Europe round-up: Germany criticises Greek bailout agreement, and more

14 Aug 15

A round-up of recent public finance stories from Europe you might have missed.

 

Germany criticised an outline deal between Athens and its bailout monitors as insufficient, upsetting eurozone attempts to smooth the way to a new €85bn rescue for Greece. (Financial Times)

The Bulgarian government has announced that workers do not have to approve a paid annual leave schedule. (Focus)

FEATURE: The Moldavian oligarchs and their government are continuing to cry to the EU about the situation in the country to get more financial aid which will be apparently stolen. Nonetheless, the EU cannot refuse because it is scared by idea of losing the region to Russia. (Global Research)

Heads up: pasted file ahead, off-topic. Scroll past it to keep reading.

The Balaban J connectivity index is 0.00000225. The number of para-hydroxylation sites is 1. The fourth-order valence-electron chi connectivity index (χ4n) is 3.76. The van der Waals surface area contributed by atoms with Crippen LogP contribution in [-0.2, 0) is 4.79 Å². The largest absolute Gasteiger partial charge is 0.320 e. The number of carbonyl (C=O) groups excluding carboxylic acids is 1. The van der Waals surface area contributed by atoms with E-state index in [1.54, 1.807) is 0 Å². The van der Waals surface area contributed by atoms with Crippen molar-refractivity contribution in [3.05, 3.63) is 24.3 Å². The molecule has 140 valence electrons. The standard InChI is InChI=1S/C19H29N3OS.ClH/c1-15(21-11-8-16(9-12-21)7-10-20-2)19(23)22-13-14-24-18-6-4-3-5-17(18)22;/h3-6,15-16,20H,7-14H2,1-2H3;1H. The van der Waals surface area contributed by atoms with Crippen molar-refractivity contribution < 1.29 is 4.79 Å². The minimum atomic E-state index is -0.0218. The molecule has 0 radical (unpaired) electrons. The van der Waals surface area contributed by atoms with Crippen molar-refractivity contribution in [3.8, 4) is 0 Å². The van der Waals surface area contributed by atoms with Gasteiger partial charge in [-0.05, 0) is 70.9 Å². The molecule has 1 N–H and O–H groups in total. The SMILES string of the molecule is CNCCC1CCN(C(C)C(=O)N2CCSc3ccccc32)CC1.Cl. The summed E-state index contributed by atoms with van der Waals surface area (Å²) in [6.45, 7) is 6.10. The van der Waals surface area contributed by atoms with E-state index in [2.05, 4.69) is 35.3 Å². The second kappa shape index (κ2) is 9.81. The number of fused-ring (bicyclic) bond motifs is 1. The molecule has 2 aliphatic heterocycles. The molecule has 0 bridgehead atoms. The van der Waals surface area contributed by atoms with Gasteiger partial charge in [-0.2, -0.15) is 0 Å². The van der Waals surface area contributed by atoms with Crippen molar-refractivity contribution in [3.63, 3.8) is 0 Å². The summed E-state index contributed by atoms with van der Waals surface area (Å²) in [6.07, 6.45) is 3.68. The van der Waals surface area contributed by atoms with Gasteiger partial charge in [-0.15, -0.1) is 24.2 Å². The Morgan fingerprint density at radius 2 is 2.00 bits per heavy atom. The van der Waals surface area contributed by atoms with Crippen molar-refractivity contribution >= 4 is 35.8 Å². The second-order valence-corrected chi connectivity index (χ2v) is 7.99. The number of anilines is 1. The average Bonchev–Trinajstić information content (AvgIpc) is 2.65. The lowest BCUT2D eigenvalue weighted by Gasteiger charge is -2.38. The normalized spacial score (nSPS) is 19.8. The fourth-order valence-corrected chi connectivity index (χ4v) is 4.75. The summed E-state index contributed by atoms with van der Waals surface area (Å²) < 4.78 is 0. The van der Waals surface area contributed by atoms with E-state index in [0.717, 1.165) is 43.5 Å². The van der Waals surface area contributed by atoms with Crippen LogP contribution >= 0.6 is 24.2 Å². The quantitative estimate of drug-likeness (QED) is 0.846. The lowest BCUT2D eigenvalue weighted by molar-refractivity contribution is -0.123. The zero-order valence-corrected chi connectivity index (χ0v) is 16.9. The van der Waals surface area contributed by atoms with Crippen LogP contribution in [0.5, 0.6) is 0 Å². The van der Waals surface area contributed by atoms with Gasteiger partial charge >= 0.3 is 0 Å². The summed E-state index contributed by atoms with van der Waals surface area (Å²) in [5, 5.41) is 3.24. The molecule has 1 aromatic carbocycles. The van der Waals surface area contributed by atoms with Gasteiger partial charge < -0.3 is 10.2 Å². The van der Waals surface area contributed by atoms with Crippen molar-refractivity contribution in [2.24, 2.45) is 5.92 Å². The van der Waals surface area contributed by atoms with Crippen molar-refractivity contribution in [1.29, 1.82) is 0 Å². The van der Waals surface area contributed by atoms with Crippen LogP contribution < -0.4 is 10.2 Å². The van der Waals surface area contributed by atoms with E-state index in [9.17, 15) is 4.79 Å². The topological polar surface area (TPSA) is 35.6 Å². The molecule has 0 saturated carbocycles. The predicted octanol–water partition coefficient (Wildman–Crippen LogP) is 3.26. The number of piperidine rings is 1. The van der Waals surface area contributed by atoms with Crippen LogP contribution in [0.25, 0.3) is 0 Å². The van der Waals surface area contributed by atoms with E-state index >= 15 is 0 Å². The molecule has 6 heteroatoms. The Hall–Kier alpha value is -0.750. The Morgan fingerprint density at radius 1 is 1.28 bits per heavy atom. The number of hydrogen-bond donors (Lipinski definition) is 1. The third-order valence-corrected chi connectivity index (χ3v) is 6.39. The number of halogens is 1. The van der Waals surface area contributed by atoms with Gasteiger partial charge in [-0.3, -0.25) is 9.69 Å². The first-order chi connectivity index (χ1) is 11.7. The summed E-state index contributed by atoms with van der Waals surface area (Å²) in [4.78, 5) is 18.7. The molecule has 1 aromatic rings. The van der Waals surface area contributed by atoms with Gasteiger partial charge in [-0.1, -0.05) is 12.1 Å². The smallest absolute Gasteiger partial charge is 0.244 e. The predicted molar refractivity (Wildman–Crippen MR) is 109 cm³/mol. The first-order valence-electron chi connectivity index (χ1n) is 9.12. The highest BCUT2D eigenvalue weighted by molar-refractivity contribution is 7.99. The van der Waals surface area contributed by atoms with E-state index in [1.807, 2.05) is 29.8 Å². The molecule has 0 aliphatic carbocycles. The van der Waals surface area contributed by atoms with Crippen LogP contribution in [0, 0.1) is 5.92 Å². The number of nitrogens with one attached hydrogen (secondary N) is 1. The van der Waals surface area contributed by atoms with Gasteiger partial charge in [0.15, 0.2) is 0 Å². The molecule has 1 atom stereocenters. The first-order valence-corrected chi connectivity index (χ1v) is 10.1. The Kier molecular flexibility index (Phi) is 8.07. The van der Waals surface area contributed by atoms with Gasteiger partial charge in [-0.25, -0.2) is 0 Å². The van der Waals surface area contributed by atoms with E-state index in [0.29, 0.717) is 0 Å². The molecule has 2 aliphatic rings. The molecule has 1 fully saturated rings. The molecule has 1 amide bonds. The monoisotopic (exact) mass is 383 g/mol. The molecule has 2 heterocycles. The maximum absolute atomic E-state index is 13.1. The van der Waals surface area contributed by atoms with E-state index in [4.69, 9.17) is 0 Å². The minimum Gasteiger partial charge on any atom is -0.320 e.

Finance minister Andrej Babiš is facing the begging bowl from government colleagues and other state authorities and has admitted for the first time that the agreed 70 billion state budget deficit target for 2016 might not hold. (Český rozhlas)

Serbia’s central bank unexpectedly cut its key interest rate to a record, taking advantage of a strong dinar and below-target inflation to aid the economy as the government pursues fiscal cuts negotiated with the International Monetary Fund. (Bloomberg)

FEATURE: Vito Pertosa is bubbling with pride as he recounts how Mermec, his company in the Puglia region of southern Italy, recently won a €50m contract to supply the Japanese railways with a measurement technology system for their Shinkansen bullet trains. (Financial Times)

  • Judith Ugwumadu
    Judith Ugwumadu

    Judith writes about public finance, public services and economics across Cooking Recipes International and Cooking Recipes. She previously undertook reporting stints at Financial Adviser, Global Security Finance and The Sunday Express.

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